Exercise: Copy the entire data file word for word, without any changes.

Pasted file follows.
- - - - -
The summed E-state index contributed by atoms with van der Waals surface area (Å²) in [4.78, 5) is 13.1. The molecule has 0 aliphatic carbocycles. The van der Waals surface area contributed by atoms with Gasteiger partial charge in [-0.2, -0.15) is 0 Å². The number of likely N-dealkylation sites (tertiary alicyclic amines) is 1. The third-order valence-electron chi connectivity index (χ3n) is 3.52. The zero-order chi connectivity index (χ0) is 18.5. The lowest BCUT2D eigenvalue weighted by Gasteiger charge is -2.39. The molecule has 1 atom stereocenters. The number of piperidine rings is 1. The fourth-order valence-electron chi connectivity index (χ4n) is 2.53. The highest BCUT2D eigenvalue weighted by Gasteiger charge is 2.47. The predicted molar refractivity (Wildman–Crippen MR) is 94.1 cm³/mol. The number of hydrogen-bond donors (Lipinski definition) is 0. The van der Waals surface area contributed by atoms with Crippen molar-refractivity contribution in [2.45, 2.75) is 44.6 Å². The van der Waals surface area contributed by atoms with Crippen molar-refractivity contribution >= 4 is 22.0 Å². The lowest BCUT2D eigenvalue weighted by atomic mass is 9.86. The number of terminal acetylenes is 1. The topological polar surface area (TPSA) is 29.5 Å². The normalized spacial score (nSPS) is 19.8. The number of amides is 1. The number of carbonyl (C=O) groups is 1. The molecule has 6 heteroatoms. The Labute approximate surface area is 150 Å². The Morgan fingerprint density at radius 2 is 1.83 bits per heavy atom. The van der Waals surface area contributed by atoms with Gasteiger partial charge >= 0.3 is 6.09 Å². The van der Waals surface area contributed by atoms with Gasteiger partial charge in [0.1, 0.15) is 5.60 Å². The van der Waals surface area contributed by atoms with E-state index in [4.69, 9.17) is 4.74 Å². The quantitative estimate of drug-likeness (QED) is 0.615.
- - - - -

The summed E-state index contributed by atoms with van der Waals surface area (Å²) in [4.78, 5) is 13.1. The molecule has 0 aliphatic carbocycles. The van der Waals surface area contributed by atoms with Gasteiger partial charge in [-0.2, -0.15) is 0 Å². The number of likely N-dealkylation sites (tertiary alicyclic amines) is 1. The third-order valence-electron chi connectivity index (χ3n) is 3.52. The zero-order chi connectivity index (χ0) is 18.5. The lowest BCUT2D eigenvalue weighted by Gasteiger charge is -2.39. The molecule has 1 atom stereocenters. The number of piperidine rings is 1. The fourth-order valence-electron chi connectivity index (χ4n) is 2.53. The highest BCUT2D eigenvalue weighted by Gasteiger charge is 2.47. The predicted molar refractivity (Wildman–Crippen MR) is 94.1 cm³/mol. The number of hydrogen-bond donors (Lipinski definition) is 0. The van der Waals surface area contributed by atoms with Crippen molar-refractivity contribution in [2.45, 2.75) is 44.6 Å². The van der Waals surface area contributed by atoms with Crippen molar-refractivity contribution >= 4 is 22.0 Å². The lowest BCUT2D eigenvalue weighted by atomic mass is 9.86. The number of terminal acetylenes is 1. The topological polar surface area (TPSA) is 29.5 Å². The normalized spacial score (nSPS) is 19.8. The number of amides is 1. The number of carbonyl (C=O) groups is 1. The molecule has 6 heteroatoms. The Labute approximate surface area is 150 Å². The Morgan fingerprint density at radius 2 is 1.83 bits per heavy atom. The van der Waals surface area contributed by atoms with Gasteiger partial charge >= 0.3 is 6.09 Å². The van der Waals surface area contributed by atoms with Gasteiger partial charge in [0.1, 0.15) is 5.60 Å². The van der Waals surface area contributed by atoms with E-state index in [4.69, 9.17) is 4.74 Å². The quantitative estimate of drug-likeness (QED) is 0.615.